• John F. Krotzer says:

        Do you feel that the elite schools “only look at GPA and ACT/SAT scores”?

      • Not “necessarily” true, I agree, Jane. But generally true. Even the most selective employers interview at a much wider range of schools than those identified as “Ivies”. But they are selective in the schools they focus on.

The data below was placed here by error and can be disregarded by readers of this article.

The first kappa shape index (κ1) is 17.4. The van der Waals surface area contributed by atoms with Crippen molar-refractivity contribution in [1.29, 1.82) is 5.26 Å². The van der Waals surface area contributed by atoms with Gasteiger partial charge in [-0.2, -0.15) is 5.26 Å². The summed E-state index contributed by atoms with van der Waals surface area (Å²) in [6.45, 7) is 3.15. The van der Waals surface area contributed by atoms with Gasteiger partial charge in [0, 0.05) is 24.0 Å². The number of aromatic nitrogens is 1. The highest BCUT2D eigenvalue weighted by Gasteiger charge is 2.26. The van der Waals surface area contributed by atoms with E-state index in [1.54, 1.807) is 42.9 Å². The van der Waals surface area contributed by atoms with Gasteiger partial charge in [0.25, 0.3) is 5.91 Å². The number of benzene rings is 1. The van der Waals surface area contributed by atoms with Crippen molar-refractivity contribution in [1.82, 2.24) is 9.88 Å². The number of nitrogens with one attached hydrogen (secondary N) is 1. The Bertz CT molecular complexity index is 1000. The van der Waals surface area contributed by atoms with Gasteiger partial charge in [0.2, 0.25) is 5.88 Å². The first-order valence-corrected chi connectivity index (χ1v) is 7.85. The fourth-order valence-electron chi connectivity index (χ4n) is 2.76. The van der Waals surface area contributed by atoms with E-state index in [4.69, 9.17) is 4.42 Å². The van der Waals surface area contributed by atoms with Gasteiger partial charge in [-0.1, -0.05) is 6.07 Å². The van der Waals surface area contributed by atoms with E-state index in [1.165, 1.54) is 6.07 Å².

Thee is a corollary to this discussion however – avoid misplacement. A student is far better off doing well in a lower tier school than scraping by (or dropping out ) at a more selective college. This issue of misplacement is a topic of concern for affirmative action students. However it should be of equal concern to students in general.